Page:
Oral Agreements to Modify Child Custody
By Snyder & Sarno on April 16, 2015
In child support or child custody matters, it is often the case that the parties, even after having their dispute decided by a court, agree to new terms through some type of oral agreement. In some instances, the parties may bring their new agreement to the court to be entered as a binding order. This was the situation in the recent unpublished Appellate Division case of Lewis v. Lewis-Glogorski.
In Lewis, the parties had two children. The parties initially agreed that Defendant would be the parent of primary residence and that Plaintiff would have parenting time and pay child support. Plaintiff then moved to California for business, Defendant moved to Florida with the child’s youngest son, and the eldest son stayed in New Jersey to finish his senior year of high school.
The court appointed a guardian ad litem in the case after Plaintiff alleged that Defendant had alienated the children from him. The guardian ad litem testified that he worked out an oral agreement between the parties whereby Plaintiff would support and have custody of the eldest son during his senior year of high school while Defendant would support and have custody of the youngest son. Neither party would pay child support to the other. Each party acted in accordance with this oral agreement. The trial judge entered an order memorializing the parties’ oral agreement, but did not limit the modification to one year—the time when the oldest son was still residing in New Jersey to finish school.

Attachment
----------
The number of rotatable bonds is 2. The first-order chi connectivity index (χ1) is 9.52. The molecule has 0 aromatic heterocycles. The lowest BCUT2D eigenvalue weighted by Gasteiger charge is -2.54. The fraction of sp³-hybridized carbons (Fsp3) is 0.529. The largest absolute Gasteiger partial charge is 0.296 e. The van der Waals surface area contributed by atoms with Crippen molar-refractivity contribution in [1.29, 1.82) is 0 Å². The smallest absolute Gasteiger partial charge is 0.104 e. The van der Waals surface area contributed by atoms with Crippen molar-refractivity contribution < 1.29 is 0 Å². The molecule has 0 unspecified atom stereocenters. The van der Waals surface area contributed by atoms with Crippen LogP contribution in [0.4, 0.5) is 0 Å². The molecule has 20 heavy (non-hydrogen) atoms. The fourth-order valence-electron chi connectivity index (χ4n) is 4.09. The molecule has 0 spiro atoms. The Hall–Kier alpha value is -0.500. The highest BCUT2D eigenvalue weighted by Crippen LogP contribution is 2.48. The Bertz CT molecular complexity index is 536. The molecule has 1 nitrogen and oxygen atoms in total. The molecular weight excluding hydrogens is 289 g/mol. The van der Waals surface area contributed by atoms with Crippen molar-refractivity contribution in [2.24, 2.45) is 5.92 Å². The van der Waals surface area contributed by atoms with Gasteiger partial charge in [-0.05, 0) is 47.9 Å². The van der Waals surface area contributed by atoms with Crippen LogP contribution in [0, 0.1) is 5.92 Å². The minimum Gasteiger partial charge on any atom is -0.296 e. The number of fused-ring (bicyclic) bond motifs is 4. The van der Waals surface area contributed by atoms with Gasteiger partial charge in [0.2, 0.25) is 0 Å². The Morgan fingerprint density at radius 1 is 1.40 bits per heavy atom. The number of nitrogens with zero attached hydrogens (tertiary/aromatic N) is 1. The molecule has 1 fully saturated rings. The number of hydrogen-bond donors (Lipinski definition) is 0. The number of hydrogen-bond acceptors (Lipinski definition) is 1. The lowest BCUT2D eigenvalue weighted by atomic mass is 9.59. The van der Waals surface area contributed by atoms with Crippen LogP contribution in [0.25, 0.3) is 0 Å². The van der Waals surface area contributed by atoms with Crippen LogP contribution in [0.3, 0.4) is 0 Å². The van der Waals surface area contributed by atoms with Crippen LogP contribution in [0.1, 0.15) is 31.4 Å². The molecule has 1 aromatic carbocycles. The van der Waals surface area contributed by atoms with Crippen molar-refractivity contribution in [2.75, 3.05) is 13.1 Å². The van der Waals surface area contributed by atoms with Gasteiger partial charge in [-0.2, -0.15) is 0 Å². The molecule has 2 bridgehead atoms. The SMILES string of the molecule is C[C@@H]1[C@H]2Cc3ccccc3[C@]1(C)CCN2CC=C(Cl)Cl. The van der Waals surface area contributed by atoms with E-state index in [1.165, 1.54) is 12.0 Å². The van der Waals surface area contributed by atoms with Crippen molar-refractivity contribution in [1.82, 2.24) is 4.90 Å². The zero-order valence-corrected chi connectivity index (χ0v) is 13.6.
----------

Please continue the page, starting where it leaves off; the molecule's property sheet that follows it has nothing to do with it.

On appeal, the Defendant took issue with the fact that the trial judge’s order was left “open-ended.” The Appellate Division agreed with Defendant, especially because the judge had expressed in a written opinion that the modification would last until the oldest son went to college. Ultimately, the Appellate Division remanded the case for the trial court to clarify its order.
This is a case where the parties’ oral agreement was somewhat muddled when brought before the court to be memorialized in an order. This case exemplifies the need to speak with an attorney in such cases to ensure that each party’s obligations are clear. If you currently have questions about modification of child support or child custody obligations, you should contact the experienced matrimonial attorneys at Snyder & Sarno, LLC to have your questions answered. Call us today at (973) 274-5200.
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